Chlamydia is a common sexually transmitted disease (STD) caused by the bacterium, Chlamydia trachomatis, which can damage both male and female reproductive organs. Symptoms of chlamydia are usually mild or absent in 50-70% of cases, serious complications may lead to irreversible damage, including infertility due to Fallopian tube obstruction can occur even before a woman recognizes a problem. Chlamydia also can cause urethral discharge from the penis of an infected man, as well as more serious complications such as prostatitis (infection in prostate) and orchitis (infection in the testes) .
Chlamydia is known as a "silent" disease because the majority of infected people have no symptoms. If symptoms do occur, they usually appear within 1 to 3 weeks after exposure.
Men after unprotected vaginal sex tends to have symptoms appear within the first week after contact. For men who had unprotect oral sex, tends to have symptoms in the second week after expose. Symptoms tends to be less obvious and often unrecognized after oral contacts.
Men with signs or symptoms might have a clear discharge from their urethral opening or a burning sensation either at the tip of penis or inside the urethra when urinating. Men might also have burning and itching around the opening of the penis. Pain and swelling in the testicles are uncommon but may occur a few weeks after the sexual contact as the bacteria travelled up all the way from urethra to the testes.
In women, the bacteria initially infect the cervix and the urethra (urine canal). Women who have symptoms might have an abnormal vaginal discharge or a burning sensation when urinating. If the infection spreads from the cervix to uterus then to the Fallopian tubes (tubes that carry fertilized eggs from the ovaries to the uterus), some women still have no signs or symptoms; others may have dull lower abdominal pain, low back pain, nausea, fever, pain during intercourse, or bleeding between menstrual periods.
Men or women who have receptive anal intercourse may acquire chlamydia in the rectum, which may cause rectal pain, discharge, or bleeding. However these symptoms are often subtle and often mistaken as other conditions such as haemorrhoid. Chlamydia can also be found in the throats of women and men having oral sex with an infected partner, although sore throat is uncommon.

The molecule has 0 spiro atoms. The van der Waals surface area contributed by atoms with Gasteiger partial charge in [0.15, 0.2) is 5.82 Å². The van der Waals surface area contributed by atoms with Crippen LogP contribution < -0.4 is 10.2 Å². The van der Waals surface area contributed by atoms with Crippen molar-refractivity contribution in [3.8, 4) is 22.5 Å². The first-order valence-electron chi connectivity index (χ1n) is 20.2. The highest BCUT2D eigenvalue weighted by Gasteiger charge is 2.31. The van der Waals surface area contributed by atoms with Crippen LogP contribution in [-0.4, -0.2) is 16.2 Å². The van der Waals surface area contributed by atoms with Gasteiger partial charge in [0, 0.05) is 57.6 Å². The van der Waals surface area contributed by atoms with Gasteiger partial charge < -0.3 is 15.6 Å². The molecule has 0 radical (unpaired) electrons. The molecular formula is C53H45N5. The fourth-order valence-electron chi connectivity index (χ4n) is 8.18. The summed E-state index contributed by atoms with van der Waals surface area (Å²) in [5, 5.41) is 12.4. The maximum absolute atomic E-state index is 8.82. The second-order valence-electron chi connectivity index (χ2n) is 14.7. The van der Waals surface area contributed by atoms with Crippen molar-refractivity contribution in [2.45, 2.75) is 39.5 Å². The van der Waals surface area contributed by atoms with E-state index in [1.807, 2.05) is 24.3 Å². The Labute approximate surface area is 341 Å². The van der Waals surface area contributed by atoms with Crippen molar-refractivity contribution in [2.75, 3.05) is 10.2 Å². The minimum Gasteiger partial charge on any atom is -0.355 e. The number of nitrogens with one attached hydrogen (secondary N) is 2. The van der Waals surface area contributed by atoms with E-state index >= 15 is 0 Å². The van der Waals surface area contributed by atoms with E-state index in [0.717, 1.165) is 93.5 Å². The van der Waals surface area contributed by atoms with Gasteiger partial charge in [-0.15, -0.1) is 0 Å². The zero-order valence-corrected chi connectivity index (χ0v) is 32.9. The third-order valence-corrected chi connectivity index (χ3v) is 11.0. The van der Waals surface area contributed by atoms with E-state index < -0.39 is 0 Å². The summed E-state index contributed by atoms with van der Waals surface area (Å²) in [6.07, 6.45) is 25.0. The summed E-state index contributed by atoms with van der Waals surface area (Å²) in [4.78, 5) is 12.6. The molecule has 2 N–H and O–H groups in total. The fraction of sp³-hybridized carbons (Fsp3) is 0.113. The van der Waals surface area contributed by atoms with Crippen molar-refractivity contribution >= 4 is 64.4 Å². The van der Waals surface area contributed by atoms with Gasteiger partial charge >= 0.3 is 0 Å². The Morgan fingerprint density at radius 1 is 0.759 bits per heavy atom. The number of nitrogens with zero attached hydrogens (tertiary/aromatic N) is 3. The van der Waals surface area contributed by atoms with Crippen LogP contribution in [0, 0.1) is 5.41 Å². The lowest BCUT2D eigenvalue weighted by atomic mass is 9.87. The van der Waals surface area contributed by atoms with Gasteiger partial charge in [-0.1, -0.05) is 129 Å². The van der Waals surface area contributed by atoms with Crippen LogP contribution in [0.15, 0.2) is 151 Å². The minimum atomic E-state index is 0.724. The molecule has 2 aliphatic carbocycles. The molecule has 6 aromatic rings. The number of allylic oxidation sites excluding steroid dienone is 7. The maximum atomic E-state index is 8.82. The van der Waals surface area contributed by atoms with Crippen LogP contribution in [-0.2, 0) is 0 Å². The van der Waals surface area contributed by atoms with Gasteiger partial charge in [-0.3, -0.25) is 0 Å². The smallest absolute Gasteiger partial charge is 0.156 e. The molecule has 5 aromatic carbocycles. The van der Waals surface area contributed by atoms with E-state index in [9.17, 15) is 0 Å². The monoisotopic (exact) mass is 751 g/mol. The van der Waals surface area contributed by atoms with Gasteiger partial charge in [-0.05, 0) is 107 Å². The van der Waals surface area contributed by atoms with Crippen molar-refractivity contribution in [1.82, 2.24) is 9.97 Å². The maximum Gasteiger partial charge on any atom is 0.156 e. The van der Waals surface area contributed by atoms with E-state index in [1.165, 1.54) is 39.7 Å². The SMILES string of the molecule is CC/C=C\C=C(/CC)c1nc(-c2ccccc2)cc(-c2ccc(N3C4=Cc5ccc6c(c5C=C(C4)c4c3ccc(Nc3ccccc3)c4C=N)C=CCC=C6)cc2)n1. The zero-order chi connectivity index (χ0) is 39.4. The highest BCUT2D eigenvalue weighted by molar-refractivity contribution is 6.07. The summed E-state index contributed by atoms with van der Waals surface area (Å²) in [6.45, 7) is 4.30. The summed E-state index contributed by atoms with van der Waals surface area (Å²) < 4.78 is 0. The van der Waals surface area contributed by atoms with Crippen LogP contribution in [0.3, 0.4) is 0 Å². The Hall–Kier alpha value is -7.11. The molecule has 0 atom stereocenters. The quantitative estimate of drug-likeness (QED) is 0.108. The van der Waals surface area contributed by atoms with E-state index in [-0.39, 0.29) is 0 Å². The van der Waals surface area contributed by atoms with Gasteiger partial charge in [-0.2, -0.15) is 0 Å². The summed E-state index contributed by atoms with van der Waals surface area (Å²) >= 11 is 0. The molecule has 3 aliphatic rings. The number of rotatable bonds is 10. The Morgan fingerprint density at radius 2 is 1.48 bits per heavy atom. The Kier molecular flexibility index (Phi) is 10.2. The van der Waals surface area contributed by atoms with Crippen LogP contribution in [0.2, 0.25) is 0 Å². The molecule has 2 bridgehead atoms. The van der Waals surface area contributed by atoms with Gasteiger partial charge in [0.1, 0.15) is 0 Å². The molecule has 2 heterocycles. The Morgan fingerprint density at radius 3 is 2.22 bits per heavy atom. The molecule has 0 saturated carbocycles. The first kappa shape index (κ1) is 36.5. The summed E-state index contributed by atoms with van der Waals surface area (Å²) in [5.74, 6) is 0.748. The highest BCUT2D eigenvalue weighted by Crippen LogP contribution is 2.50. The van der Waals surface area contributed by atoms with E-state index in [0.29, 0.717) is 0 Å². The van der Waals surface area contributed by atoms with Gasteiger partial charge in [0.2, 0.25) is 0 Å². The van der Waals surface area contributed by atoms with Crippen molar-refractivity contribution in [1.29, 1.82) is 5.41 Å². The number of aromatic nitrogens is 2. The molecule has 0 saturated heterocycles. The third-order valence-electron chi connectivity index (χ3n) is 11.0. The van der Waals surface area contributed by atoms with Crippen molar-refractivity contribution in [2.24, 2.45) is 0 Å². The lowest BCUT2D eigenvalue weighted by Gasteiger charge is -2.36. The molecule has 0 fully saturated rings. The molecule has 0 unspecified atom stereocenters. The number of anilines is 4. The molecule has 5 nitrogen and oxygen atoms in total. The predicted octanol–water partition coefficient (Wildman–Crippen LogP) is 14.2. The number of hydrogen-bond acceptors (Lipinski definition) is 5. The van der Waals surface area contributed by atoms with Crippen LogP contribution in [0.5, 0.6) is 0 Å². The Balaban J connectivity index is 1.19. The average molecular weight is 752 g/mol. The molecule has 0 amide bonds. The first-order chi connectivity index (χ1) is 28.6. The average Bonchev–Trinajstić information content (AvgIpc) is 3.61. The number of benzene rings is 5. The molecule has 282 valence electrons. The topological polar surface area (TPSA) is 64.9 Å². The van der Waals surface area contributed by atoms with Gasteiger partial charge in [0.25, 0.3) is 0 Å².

There are laboratory tests to diagnose chlamydia. The most accurate test for chlmaydia is chlamydia DNA test which test for the presence of bacteria in the specific site. It is most commonly performed using urine. Specifically urine should be held for two hours and using the first part of urine. DNA test can detect chlamydia in very small quantity usually from 3 days after an exposure. It can also be performed using specimen collected from other sites such as oral cavity, cervix/vagina or rectum depending on the exposure. In our centre, some samples can be mixed after collection to determine the presence of infection.
Other tests using blood sample is not recommended as it is less specific for chlamydia tichomatis (there are other types of chlamydia bacteria, ie chlamydia pneumonia), it only shows past but not necessary current infection, and it takes an average of 4 weeks for antibody to develop,
What is the treatment for chlamydia?
Treatment for chlamydia is simple with either a single dose of azithromycin (Zithromx 1g/Zimax 2g) or 7-10 days of doxycycline (twice daily). Treatment schedule is the same for both men and women.
All sexual partners should be evaluated, tested, and treated. Sometime, “reflexive treatment” is given to sexual contacts before any test is being done. But a post-treatment test is recommended. Persons with chlamydia should abstain from sexual intercourse for 7 days after single dose antibiotics or until completion of a 7-10 day course of antibiotics. A post-treatment chlamydia DNA test is recommended 7 days after completion of treatment. Some authorities recommend a re-test at 3 months after treatment as well.